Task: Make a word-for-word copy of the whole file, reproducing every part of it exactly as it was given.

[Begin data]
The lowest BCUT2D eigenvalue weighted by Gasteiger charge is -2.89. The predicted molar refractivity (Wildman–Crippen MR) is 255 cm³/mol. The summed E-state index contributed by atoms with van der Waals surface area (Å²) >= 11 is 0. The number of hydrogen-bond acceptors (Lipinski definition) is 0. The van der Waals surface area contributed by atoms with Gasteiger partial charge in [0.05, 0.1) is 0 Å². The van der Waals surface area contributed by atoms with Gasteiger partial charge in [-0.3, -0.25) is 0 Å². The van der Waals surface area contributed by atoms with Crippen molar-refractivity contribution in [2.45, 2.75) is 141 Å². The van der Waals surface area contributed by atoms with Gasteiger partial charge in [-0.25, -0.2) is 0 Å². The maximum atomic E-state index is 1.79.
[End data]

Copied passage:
The lowest BCUT2D eigenvalue weighted by Gasteiger charge is -2.89. The predicted molar refractivity (Wildman–Crippen MR) is 255 cm³/mol. The summed E-state index contributed by atoms with van der Waals surface area (Å²) >= 11 is 0. The number of hydrogen-bond acceptors (Lipinski definition) is 0. The van der Waals surface area contributed by atoms with Gasteiger partial charge in [0.05, 0.1) is 0 Å². The van der Waals surface area contributed by atoms with Gasteiger partial charge in [-0.3, -0.25) is 0 Å². The van der Waals surface area contributed by atoms with Crippen molar-refractivity contribution in [2.45, 2.75) is 141 Å². The van der Waals surface area contributed by atoms with Gasteiger partial charge in [-0.25, -0.2) is 0 Å². The maximum atomic E-state index is 1.79.